If I could be as cute as Gracie women would stop me on the street and ruffle my hair and say that I was the cutest thing ever.
I never felt cute as a child. I desperately wanted to be cute. I wanted to be handsome. My fantasy was that I would be scooped up and hugged because I was too cute to walk by. I wished that women’s heads would turn because I was so handsome.
I did not want to be pretty; pretty was for girls. If anyone’s head turned it was because I was one awkward chubby kid with short hair in an ugly dress. And my mother was probably speaking sharply to me.
When I walk Gracie women stop me on the street and say “oooh what a cute dog!”. Gracie is a big flirt. She lays her ears back and pulls on the leash to say hi. She smiles at the woman passing by. She gets up on her hind legs and waves her front paws. She loves toddlers. She sticks her nose into strollers. She will make a bee-line for a woman on a park bench. She will sidle up to strangers and rub her head against their legs asking for a little scratch. She has admirers in the neighborhood. Tom and Bill carry special treats just in case they run into Gracie out on her last walk in the evening. She is a popular girl.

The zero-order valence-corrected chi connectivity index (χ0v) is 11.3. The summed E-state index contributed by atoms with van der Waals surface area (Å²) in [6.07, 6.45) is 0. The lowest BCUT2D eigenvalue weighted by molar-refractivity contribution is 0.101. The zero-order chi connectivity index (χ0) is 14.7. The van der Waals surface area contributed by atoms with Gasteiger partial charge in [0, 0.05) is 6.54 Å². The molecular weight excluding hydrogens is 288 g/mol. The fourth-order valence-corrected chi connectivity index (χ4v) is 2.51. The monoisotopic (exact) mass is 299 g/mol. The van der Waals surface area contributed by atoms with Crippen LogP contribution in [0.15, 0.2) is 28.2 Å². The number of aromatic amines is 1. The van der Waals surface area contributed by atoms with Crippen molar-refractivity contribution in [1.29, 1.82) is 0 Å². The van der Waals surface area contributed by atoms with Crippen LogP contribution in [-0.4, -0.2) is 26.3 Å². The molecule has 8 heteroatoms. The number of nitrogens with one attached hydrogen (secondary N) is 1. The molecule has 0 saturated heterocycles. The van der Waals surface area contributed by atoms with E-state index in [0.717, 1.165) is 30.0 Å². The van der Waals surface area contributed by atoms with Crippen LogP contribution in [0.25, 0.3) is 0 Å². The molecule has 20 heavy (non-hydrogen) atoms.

I was not a popular girl (already I can hear myself muttering “I was not a girl”). I was not a popular child. I was a shy kid who wanted to be a cute boy (in my mind there was no other kind). The girls at P.S. 40 said I had cooties. I was teased and picked on. I kept to myself. I thought it was my fault for being weird.
I get to be cute by extension when I am out with Gracie. When I am walking her I feel cute too. Loose, relaxed, bouncy, free, real, approachable, friendly. Now if I could just learn how to flirt.